The write stuff: new books by George Fox faculty
professor of biblical and Quaker studies
The Fourth Gospel and the Quest for Jesus: Modern Foundations Reconsidered (T&T Clark)
Assesses two leading modern views: the de-historicization of John (the belief that John cannot be historical), and the de-johannification of Jesus (thus, John is considered off limits for historical-Jesus studies). An alternative "Bi-Optic" approach of gospel relations also is presented (John and the other gospels provide two distinctive perspectives).
Irv A. Brendlinger
professor of church history and theology
Social Justice Through the Eyes of Wesley (Joshua Press)
Explores Wesley’s response to social injustice through the lens of his opposition to slavery, examining his distinctive doctrines and their implications for human society.
To Be Silent Would Be Criminal: The Life and Antislavery Influence of Anthony Benezet (Scarecrow Press)
An overview of the life and a republication of the major tracts and correspondence of Benezet, the dominant antislavery influence of the 18th century.
professor of history
The Celtic and Roman Traditions: Conflict and Consensus in the Early Medieval Church (Palgrave-Macmillan)
A survey of the relationship between the Celtic and Roman traditions during the period of the Easter controversy (590-768) concerning the proper date to celebrate.
professor of Old Testament
A Catalogue of Previously Uncatalogued Ethiopic Manuscripts in England: Twenty- Three Manuscripts in the Bodleian, Cambridge University and John Rylands University Libraries and a Private Collection, Journal of Semitic Studies, Supplement 21 (Oxford University Press) coauthored by Demeke Berhane.
Provides a catalogue of 23 Ethiopian manuscripts in England: 14 in the Bodleian Library of Oxford University, two in the Cambridge University Library, three in the John Rylands Library of the University of Manchester, and four in the private collection of Dr. Ian Mac Lennan of London.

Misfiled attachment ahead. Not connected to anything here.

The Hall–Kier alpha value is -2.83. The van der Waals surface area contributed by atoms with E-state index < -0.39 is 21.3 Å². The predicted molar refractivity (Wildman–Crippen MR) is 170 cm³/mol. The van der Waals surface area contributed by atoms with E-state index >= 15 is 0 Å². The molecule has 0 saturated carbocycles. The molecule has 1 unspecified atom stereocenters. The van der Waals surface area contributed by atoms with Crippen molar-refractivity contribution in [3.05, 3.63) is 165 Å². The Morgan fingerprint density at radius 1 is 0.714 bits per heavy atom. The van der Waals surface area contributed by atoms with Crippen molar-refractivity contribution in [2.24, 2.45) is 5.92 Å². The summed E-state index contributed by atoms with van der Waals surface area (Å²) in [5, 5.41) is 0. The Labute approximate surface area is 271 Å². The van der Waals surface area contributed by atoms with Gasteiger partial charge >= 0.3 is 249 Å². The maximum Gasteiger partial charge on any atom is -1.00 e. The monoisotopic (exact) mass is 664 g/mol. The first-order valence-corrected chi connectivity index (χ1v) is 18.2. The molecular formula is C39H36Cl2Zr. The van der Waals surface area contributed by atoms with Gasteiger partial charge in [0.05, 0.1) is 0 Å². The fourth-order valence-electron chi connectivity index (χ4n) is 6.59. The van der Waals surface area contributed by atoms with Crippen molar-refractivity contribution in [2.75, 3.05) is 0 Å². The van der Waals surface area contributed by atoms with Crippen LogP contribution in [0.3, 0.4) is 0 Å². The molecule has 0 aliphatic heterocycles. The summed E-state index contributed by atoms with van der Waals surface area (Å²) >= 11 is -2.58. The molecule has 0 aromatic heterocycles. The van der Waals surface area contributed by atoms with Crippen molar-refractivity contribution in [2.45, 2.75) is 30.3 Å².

dean, School of Behavioral and Health Sciences and professor of psychology (pen name: James F. David)
Thunder of Time (Forge Press), a novel
A sequel to Foster’s Footprints of Thunder. It picks up the story in a world where dinosaurs and humans are living together peacefully until someone begins to manipulate time, trying to shape a future without human civilization.
professor of religion and biblical studies
Laughing Pilgrims: Humor and the Spiritual Journey (Paternoster Publishing)
Shows how humor can help us know who we are and how to live well - and why saints laugh a lot.
Stepping in the Light: Life in Joy and Power (Friends United Press)
Explores vital Christian living rooted in Scripture and in the bold witness of Friends.
associate professor of sociology
The Contented Soul: The Art of Savoring Life (InterVarsity Press)
Considers why contentment seems elusive in a culture richly blessed and encourages readers to slow down to resist "rugged individualism" in favor of embracing and supporting strong community ties.
Mark R. McMinn
professor of psychology
Finding Our Way Home: Turning Back to What Matters Most (Jossey-Bass)
Draws on insights from psychology, Christian spirituality, and theology to explore the human longing for home, a spiritual place as much as a physical dwelling. The book won an Award of Merit in this year’s Christianity Today book awards.
Integrative Psychotherapy: Toward a Comprehensive Christian Approach (InterVarsity Press) with Clark Campbell, professor of psychology
Presents a Christian model of psychotherapy, drawing on three views of the imago Dei as the basis for three domains of intervention - functional, structural, and relational.
The Sacred Ordinary (Barclay Press)
A collection of 50 of Roberts’ sermons and addresses given publicly between 1967 and 2006 during his tenure as professor of religion and philosophy and through his retirement years in Yachats, Ore.
Richard B. Parker Professor of Theology at the seminary
Cross and Covenant: Interpreting the Atonement for 21st Century Mission (Paternoster Press)
Promotes the idea that a covenant renewal understanding of Christ’s atonement is more effective in communicating to diverse cultures than some traditional metaphors such as penal substitution.